Stanford University’s Center for Innovation in Global Health and the Stanford Woods Institute for the Environment, together with the London School of Hygiene & Tropical Medicine (LSHTM) Centre on Climate Change & Planetary Health, have joined forces to create a new Post-doctoral Fellowship in Planetary Health to support early-career researchers tackling pressing questions in this emerging field.
Planetary health is the health of human civilization and the state of the natural systems on which it depends. Urgent threats to human health arise from the impacts of man-made climate and environmental change including air pollution and the loss of food pollinating insect species. These threats disproportionately affect low-resource communities where people suffer dangerous consequences such as heat stress, reduced access to safe water and undernutrition.
Research in the field of planetary health is developing fast and requires novel approaches that focus on developing evidence for policy and real-world interventions. The Institutes driving this new Fellowship in Planetary Health are leaders in the field, and their collective expertise brings together more than 100 scientists active in aspects of planetary health and policy solutions.
While fellowships are typically hosted in one institution, this partnership gives researchers a unique opportunity to engage in a range of disciplines and pursue ground-breaking research. The Planetary Health Fellows will spend time with senior faculty mentors at both LSHTM and Stanford. Fellows will also engage in research with local partners in countries such as Bangladesh, The Gambia, India, Uganda and Zimbabwe.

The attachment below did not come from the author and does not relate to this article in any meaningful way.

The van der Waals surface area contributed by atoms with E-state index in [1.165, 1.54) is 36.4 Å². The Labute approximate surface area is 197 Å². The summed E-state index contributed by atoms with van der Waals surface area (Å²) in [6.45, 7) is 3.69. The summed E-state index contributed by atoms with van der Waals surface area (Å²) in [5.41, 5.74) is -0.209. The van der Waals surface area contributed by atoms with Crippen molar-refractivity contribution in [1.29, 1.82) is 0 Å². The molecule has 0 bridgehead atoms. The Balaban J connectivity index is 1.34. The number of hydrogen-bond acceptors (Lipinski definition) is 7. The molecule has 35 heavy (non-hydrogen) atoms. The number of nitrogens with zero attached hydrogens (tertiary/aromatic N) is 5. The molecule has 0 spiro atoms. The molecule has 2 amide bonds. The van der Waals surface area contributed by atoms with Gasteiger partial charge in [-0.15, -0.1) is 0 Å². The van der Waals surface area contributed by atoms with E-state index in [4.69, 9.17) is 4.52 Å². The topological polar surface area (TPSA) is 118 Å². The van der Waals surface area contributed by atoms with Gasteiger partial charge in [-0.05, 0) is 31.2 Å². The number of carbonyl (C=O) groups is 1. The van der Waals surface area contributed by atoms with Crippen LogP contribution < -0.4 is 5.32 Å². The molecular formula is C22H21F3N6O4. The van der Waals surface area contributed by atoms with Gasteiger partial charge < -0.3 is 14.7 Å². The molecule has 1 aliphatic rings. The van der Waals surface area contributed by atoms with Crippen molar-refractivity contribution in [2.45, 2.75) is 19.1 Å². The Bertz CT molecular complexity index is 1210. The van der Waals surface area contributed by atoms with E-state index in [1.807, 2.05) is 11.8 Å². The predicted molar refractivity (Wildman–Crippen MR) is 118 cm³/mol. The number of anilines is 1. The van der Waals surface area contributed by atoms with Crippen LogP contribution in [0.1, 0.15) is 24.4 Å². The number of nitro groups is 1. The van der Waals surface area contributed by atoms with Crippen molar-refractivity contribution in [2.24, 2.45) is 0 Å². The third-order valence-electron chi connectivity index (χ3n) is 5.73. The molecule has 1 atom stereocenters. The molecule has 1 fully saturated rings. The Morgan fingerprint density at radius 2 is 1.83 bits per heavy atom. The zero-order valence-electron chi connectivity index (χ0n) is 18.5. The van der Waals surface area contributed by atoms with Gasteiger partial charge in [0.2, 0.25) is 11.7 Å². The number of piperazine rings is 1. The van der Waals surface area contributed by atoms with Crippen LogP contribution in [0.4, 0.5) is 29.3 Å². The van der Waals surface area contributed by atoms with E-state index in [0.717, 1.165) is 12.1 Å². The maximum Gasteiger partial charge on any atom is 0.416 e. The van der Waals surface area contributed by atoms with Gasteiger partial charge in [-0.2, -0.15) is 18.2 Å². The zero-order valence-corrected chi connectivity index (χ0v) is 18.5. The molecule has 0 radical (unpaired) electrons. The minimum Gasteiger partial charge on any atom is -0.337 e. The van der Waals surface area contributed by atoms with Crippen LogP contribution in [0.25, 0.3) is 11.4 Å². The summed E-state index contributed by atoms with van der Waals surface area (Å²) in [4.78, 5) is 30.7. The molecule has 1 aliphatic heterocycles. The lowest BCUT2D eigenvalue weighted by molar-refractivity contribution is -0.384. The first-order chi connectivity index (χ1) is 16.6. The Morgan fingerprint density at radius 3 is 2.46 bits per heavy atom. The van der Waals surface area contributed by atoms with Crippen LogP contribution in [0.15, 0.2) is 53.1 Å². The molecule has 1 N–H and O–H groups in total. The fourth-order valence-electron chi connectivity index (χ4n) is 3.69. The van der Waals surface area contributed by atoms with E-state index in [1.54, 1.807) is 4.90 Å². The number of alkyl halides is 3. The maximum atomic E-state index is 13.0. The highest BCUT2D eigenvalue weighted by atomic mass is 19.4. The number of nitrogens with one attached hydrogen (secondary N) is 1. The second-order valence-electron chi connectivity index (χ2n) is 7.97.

“Running a Fellowship program across LSHTM and Stanford will help us tackle some of the biggest questions in human and planetary health,” said Dr. Michele Barry, Stanford’s Senior Associate Dean of Global Health. “I would love to see this as a way of expanding planetary health research capacity among early-career scientists from low and middle-income countries, and I hope this Fellowship will help inspire new ways of thinking that will develop a resilient and sustainable planet.”
“This joint initiative emphasizes planetary health as an area of urgent and critical investigation,” said Professor Alan Dangour, Director for the Centre on Climate Change & Planetary Health at LSHTM. “As well as inspiring planetary health researchers to think in new ways, the research will help us generate high-quality evidence-based solutions for the health of people and the planet.”
Funding comes from the Gordon and Betty Moore Foundation, the Sean N. Parker Center for Allergy and Asthma Research at Stanford University, and Bob and Kathy Burke.
The Fellowship program is open to researchers from anywhere in the world who have completed their doctoral degree within the past three years . The call for applications for the Fellowship in Planetary Health will open in June 2020 and the two-year Fellowship will begin in late 2020 / early 2021.